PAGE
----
Assume we have an abstract class having several concrete classes which interfaces publish an information under several equivalent forms, with the difference that each class has a preferred form which can be consulted at no cost while consulting the others might require a time-consuming computation. How to implement a strategy selecting an algorithm based on this “affinity”of one class for one information form?
The original example is a complicated example of a very specialised field, so I will do my best to figure out an example that will be familiar to most programmers.
Assume we have an abstract class representing I/O devices which has two concrete subclasses, one for char-based devices and one for block-based devices. Each class provides block-based access and cahr-based access, but each class has an affinity to one of these methods: block-based access is preferred for block-based devices, etc. Say, we want to implement a copy procedure, so that, if the source and the target devices are block-based then the copy is performed block-per-block, in all other cases, a char-by-char approach is preferred.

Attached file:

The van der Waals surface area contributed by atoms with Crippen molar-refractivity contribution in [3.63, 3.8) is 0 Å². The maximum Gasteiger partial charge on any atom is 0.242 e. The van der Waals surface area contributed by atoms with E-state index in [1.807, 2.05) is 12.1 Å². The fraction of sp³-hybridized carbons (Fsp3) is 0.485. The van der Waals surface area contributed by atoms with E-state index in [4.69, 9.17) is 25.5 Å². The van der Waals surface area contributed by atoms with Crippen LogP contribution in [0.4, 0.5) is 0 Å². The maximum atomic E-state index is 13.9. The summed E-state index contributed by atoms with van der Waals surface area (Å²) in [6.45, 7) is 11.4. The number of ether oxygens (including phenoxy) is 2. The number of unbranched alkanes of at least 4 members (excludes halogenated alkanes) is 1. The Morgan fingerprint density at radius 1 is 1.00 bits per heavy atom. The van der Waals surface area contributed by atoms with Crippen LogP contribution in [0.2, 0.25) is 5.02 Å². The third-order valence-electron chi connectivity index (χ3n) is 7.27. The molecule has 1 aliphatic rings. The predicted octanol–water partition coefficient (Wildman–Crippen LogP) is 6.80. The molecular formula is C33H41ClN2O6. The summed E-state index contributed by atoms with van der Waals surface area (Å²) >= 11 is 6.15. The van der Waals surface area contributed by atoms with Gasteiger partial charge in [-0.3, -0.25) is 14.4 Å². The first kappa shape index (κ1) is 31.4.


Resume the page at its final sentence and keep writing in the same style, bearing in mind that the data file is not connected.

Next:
Assume now we have not only I/O devices but several abstract classes offers access to several logically equivalent methods, but whose implementation differ greatly in perormance, thus displaying a greater affinity to one method over the others.
We want to implement a strategy working on an aggregate of such classes and selecting an algorithm taking the affinities of these classes into account.
Because of the combinatoric complexity brought by the aggregate, the visitor-pattern does not seem useful here.
How can each concrete class expose its affinity for one or the other access method in a way that is useful to a strategy component picking up an algorithm suited to these affinities? The combinatorics yield a large number of combinations of affinities and the strategy only needs to consider a few “lucky cases”and use a generic algorithm to handle the vast majority of combinations.